It’s a brilliant depiction of sort of male friendship, you’re all really physical with each other and also surprisingly emotional as well. It’s refreshing to see that on screen.

It really is, it is something that really drew me to the script. Sometimes you feel like you want to be cool. You want to fit in with the crowd. But one of the first few things that Reggie told us when we auditioned was: You guys aren’t cool. You guys think you’re cool.’ That’s a crucial difference. I think that’s what it was in the audition room, as well as on set, we were just able to be ourselves and be goofy because I’d be like that with my friends. Especially sometimes with men or young adults, you have this idea of what masculinity is. And I think when you have really, really close friends and people that you trust around you, you can let that that kind of barrier down a little bit. You can just be yourself. You can express pain, you can express sorrow, you can express happiness, you can express your feelings. And of course, our characters maybe struggle to do that. But at least we feel comfortable enough and in the movie, it goes up and down, up and down. It’s a beautiful thing. I really liked that. You’re with your friends, so you can be free to be yourself.

What was some of the some of your favourite scenes to do? 

One of my favourite scenes was actually a scene I did in the audition. It’s a scene with Princess, played by Shiloh Coke. The plantain thing. It’s one of my favourite scenes because I couldn’t wait to see how the dynamic would work between my character, Kidda, who just doesn’t care, is blasé, ‘I’ll say whatever I want’, versus someone that is providing such a wall against them. And also what I love the most about that scene is the reactions of Two Tonne and Cappo behind me. Because we’ve all been in a situation where you have that friend that doesn’t care about saying what he really thinks.

What was Reggie like directing you?

Well, it was his first time directing but it did not seem like it. It was the best experience I’ve ever had. I don’t know if it’s the first time of me being a lead that helps that, but I have to give a big credit to Reggie basically. He’d throw us a line to improvise, we could throw one back, he wasn’t precious about the script, he really wanted us to bring our own selves to it. He would correct us on the slang that we were using, of course. He was 18 in ’99, or something, so he was at those parties, he was wearing those things, he knew exactly what to do, and he knew exactly what to say. He was like Google for us. Most of our research came from him and the people that he put in connection with. For that reason, I have to give a big round of applause.

How was it shooting on the streets at night, especially in the quieter time just after lockdown? 

Some of it was quiet but you know, London still has this sense of being alive at night. The lights, that kind of stuff. One of the memories that pops up was the scene where Kidda is cussing Two Tonne’s mum, with the wardrobe line: ‘Your mum’s a wardrobe’. We were going around Waterloo I think, the BFI IMAX, as I’m saying the lines, I’m like, ‘I’ve walked this road, I’ve been to all these places, I’ve seen films at the BFI, I have walked down here when I was auditioning.’  So it was nostalgic. We filmed a lot of it in North London, which I’m not very familiar with, but whenever we went a bit further south, I’m looking at these roads and going, ‘that was me three years ago.’ I loved it. I’ve been acting professionally for about three and a half years now and most of my jobs have been abroad. To film in London, making a film about London, with a director from London and kitchen, with guys from London, was such an amazing experience.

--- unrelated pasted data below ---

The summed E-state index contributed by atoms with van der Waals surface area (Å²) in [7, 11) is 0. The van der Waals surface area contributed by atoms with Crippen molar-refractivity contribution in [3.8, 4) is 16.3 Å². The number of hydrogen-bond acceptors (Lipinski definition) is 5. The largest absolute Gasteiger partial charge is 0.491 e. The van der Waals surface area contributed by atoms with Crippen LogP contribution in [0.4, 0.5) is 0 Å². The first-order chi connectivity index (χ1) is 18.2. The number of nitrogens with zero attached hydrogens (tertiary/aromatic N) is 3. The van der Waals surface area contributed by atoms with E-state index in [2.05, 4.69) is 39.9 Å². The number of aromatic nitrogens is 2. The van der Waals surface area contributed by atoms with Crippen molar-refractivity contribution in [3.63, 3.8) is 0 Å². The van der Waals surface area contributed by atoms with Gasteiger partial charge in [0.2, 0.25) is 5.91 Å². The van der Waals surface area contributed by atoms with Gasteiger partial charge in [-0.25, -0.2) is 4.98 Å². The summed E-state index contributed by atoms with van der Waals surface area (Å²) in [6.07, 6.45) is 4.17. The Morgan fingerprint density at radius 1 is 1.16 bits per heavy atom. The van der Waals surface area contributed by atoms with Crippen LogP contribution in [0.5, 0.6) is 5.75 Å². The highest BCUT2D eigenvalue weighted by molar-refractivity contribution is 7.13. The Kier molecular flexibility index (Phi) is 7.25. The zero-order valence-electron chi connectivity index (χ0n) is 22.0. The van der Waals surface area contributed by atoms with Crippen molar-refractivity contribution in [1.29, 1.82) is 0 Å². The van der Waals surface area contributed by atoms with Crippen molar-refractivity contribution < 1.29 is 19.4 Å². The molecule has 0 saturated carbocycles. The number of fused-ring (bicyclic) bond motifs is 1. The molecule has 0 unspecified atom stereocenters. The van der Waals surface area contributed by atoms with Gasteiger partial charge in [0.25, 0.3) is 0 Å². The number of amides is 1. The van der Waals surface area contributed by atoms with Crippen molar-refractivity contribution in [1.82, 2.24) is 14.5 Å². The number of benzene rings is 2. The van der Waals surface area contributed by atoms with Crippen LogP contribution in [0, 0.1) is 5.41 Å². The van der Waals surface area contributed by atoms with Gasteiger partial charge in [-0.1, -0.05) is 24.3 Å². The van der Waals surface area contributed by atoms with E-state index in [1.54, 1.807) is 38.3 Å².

Why did you want to get into acting and how is it going for you now? 

Well, I’ve been into performance since I was a kid. I’m sure there’s old SD cards that my mum has of me singing High School Musical. I started off doing a bit of dancing, and then I started singing a lot. But I’ve always, always, wanted to do acting. As a kid I watched Harry Potter and thought I want to do that. At 15 I started training, and I fell in love with it more and more until I was able to go into the industry and have the opportunity to audition and finally get jobs. It’s been going great. Of course, we’ve had this long break but I had Pirates to help carry me through that. It’s been cool, and there’s some great projects going on right now. But who knows what the future may hold and what the future may bring, especially after the release of this, which I hope will aid in, you know, showing people different types of movies with a different type of cast. And showing a different side of London.

Are you prepared for the fame side?

I always say, I love acting, and the things that come around it you have to kind of accept, especially when you’re going into film, and TV. But I’d be lying if I said that I haven’t thought about it. But you don’t know what you don’t know. And do you know what the beauty of it is? I don’t know if I know exactly how I will be, but I do know that I’ve got people beside me such as Elliot and Jordan that I can speak to, and someone like Reggie who I can go to for advice. I’m just gonna take it as it comes. I think the way it’s written means there’s so many little lines, so we’re bound to get shouted out across the street. ‘Your mum’s a wardrobe’ or ‘plantain not plantin.’ Whether or not we’re ready for it, it’s gonna happen!

Pirates is out now.